Breivik has said the attacks were necessary to protect Norway from being taken over by Muslims.
He claims he targeted the government headquarters in Oslo and the youth camp to strike against the left-leaning political forces he blames for allowing immigration in Norway.
Dressed in a dark suit and sporting a thin beard along his jawline, Breivik smiled as a guard removed his handcuffs in the crowded court room.
The 33-year-old then flashed a closed-fist salute, before shaking hands with prosecutors and court officials.
In a manifesto he published online before the attacks, Breivik wrote that “patriotic resistance fighters” should use trials “as a platform to further our cause.” Norway’s NRK television will broadcast parts of the trial, but it is not allowed to show Breivik’s testimony.
He had told investigators he is a resistance fighter in a far-right militant group modeled after the Knights Templar — a Western Christian order that fought during the crusades — but police have found no trace of the organization and say he acted alone.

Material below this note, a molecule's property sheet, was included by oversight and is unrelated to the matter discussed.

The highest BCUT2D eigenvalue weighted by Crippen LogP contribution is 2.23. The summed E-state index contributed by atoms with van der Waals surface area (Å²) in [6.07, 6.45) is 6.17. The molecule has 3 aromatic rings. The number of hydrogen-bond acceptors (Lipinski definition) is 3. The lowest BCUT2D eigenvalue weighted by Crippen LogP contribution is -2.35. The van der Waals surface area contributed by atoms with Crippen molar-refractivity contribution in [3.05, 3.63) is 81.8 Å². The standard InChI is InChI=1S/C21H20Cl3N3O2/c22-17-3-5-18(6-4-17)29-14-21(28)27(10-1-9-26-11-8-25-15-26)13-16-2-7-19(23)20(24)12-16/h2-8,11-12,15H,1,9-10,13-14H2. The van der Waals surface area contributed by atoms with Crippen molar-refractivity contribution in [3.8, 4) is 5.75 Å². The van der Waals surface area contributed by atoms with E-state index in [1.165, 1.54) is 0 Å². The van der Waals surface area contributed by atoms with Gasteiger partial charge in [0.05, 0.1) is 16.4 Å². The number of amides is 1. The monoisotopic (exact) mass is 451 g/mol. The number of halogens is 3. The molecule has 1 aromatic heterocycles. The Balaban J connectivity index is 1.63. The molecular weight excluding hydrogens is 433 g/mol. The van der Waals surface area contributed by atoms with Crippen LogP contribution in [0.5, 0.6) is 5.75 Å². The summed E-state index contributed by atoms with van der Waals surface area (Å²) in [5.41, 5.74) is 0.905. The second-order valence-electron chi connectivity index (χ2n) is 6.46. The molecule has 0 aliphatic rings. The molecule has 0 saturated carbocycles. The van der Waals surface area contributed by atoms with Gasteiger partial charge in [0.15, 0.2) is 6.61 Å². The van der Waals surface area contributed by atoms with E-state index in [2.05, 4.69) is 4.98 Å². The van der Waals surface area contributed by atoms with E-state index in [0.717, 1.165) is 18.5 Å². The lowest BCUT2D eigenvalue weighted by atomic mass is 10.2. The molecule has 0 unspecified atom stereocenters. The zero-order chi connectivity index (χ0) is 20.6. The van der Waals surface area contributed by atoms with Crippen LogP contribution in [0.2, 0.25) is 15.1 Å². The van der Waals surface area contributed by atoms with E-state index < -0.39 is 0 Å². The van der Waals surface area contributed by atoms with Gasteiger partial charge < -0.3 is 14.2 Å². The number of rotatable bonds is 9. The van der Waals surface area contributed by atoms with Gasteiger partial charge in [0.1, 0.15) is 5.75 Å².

Tore Eikeland, 21, had a promising political career ahead of him Monica Bosei, 45, was also among the victims.
Thick glass partitions were put up to separate the defendant from victims and their families, many of whom are worried that Breivik will use the trial to promote his extremist political ideology.
Simon Saebo’s friends called the aspiring politician “JF Kennedy” President at his school, Simon Saebo, 18, was from Troms in northern Norway.
He was given the nickname amongst his friends as JF Kennedy.
Mother-of-two Monica Bosei had lived on Utoya for 20 years Hanne Kristine Fridtun, 20, is from Stryn, more than six hours north of Oslo. At around 6pm on Friday she called a television station and said she was hiding with around 20 others.
Hanne Kristine Fridtun was known for helping the vulnerable in her community It is thought she tried to swim away from the island.